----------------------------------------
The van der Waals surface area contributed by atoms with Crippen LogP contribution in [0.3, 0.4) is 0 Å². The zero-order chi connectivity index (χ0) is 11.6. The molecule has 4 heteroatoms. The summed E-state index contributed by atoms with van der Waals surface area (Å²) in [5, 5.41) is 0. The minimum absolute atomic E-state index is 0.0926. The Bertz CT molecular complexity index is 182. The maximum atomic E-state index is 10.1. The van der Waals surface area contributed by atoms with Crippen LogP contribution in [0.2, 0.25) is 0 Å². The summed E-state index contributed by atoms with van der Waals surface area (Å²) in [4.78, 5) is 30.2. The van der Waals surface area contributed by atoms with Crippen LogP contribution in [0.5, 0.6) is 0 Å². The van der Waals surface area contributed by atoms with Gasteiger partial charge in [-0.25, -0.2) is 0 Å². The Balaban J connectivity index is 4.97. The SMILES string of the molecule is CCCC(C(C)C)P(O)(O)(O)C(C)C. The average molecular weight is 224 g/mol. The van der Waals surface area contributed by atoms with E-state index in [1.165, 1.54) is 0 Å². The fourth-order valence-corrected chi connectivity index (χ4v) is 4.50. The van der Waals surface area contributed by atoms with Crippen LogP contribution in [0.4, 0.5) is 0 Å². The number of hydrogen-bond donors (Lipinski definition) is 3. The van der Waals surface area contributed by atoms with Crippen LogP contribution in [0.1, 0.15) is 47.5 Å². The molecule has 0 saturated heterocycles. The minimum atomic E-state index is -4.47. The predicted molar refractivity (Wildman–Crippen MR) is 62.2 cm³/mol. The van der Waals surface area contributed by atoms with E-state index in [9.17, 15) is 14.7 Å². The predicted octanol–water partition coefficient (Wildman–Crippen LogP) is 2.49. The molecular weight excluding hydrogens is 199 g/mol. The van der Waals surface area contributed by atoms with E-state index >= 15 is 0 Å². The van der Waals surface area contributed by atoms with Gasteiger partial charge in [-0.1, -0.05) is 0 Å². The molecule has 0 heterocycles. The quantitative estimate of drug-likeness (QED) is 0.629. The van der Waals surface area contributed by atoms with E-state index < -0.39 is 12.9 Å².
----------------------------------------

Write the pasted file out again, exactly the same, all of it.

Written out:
The van der Waals surface area contributed by atoms with Crippen LogP contribution in [0.3, 0.4) is 0 Å². The zero-order chi connectivity index (χ0) is 11.6. The molecule has 4 heteroatoms. The summed E-state index contributed by atoms with van der Waals surface area (Å²) in [5, 5.41) is 0. The minimum absolute atomic E-state index is 0.0926. The Bertz CT molecular complexity index is 182. The maximum atomic E-state index is 10.1. The van der Waals surface area contributed by atoms with Crippen LogP contribution in [0.2, 0.25) is 0 Å². The summed E-state index contributed by atoms with van der Waals surface area (Å²) in [4.78, 5) is 30.2. The van der Waals surface area contributed by atoms with Crippen LogP contribution in [0.5, 0.6) is 0 Å². The van der Waals surface area contributed by atoms with Gasteiger partial charge in [-0.25, -0.2) is 0 Å². The Balaban J connectivity index is 4.97. The SMILES string of the molecule is CCCC(C(C)C)P(O)(O)(O)C(C)C. The average molecular weight is 224 g/mol. The van der Waals surface area contributed by atoms with E-state index in [1.165, 1.54) is 0 Å². The fourth-order valence-corrected chi connectivity index (χ4v) is 4.50. The van der Waals surface area contributed by atoms with Crippen LogP contribution in [0.4, 0.5) is 0 Å². The number of hydrogen-bond donors (Lipinski definition) is 3. The van der Waals surface area contributed by atoms with Crippen LogP contribution in [0.1, 0.15) is 47.5 Å². The molecule has 0 saturated heterocycles. The minimum atomic E-state index is -4.47. The predicted molar refractivity (Wildman–Crippen MR) is 62.2 cm³/mol. The van der Waals surface area contributed by atoms with E-state index in [9.17, 15) is 14.7 Å². The predicted octanol–water partition coefficient (Wildman–Crippen LogP) is 2.49. The molecular weight excluding hydrogens is 199 g/mol. The van der Waals surface area contributed by atoms with E-state index >= 15 is 0 Å². The van der Waals surface area contributed by atoms with Gasteiger partial charge in [-0.1, -0.05) is 0 Å². The molecule has 0 heterocycles. The quantitative estimate of drug-likeness (QED) is 0.629. The van der Waals surface area contributed by atoms with E-state index < -0.39 is 12.9 Å².